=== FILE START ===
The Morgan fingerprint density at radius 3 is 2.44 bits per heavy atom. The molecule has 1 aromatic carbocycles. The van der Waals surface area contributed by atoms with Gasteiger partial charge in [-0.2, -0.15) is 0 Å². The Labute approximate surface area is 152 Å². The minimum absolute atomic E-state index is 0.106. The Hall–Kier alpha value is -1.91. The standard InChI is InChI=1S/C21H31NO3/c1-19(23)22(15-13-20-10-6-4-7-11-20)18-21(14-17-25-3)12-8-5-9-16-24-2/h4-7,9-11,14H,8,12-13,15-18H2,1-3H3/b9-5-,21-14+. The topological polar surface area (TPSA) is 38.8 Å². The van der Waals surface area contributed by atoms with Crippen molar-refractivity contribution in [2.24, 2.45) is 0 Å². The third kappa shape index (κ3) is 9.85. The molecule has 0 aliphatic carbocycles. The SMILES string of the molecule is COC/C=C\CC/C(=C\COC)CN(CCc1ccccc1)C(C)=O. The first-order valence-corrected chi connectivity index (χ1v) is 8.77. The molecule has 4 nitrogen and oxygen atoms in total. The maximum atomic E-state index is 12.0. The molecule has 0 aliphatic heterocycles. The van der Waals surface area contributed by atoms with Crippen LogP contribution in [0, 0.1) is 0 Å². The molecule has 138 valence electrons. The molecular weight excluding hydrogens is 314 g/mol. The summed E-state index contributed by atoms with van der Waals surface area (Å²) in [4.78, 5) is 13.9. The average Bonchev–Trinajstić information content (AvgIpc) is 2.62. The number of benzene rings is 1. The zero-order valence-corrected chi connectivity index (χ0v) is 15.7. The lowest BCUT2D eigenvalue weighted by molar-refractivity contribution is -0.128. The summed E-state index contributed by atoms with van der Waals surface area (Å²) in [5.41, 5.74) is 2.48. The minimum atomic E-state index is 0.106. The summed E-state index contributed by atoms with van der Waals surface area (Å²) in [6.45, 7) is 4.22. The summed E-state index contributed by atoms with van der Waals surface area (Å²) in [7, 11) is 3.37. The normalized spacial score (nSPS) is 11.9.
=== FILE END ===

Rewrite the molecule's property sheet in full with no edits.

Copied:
The Morgan fingerprint density at radius 3 is 2.44 bits per heavy atom. The molecule has 1 aromatic carbocycles. The van der Waals surface area contributed by atoms with Gasteiger partial charge in [-0.2, -0.15) is 0 Å². The Labute approximate surface area is 152 Å². The minimum absolute atomic E-state index is 0.106. The Hall–Kier alpha value is -1.91. The standard InChI is InChI=1S/C21H31NO3/c1-19(23)22(15-13-20-10-6-4-7-11-20)18-21(14-17-25-3)12-8-5-9-16-24-2/h4-7,9-11,14H,8,12-13,15-18H2,1-3H3/b9-5-,21-14+. The topological polar surface area (TPSA) is 38.8 Å². The van der Waals surface area contributed by atoms with Crippen molar-refractivity contribution in [2.24, 2.45) is 0 Å². The third kappa shape index (κ3) is 9.85. The molecule has 0 aliphatic carbocycles. The SMILES string of the molecule is COC/C=C\CC/C(=C\COC)CN(CCc1ccccc1)C(C)=O. The first-order valence-corrected chi connectivity index (χ1v) is 8.77. The molecule has 4 nitrogen and oxygen atoms in total. The maximum atomic E-state index is 12.0. The molecule has 0 aliphatic heterocycles. The van der Waals surface area contributed by atoms with Crippen LogP contribution in [0, 0.1) is 0 Å². The molecule has 138 valence electrons. The molecular weight excluding hydrogens is 314 g/mol. The summed E-state index contributed by atoms with van der Waals surface area (Å²) in [4.78, 5) is 13.9. The average Bonchev–Trinajstić information content (AvgIpc) is 2.62. The number of benzene rings is 1. The zero-order valence-corrected chi connectivity index (χ0v) is 15.7. The lowest BCUT2D eigenvalue weighted by molar-refractivity contribution is -0.128. The summed E-state index contributed by atoms with van der Waals surface area (Å²) in [5.41, 5.74) is 2.48. The minimum atomic E-state index is 0.106. The summed E-state index contributed by atoms with van der Waals surface area (Å²) in [6.45, 7) is 4.22. The summed E-state index contributed by atoms with van der Waals surface area (Å²) in [7, 11) is 3.37. The normalized spacial score (nSPS) is 11.9.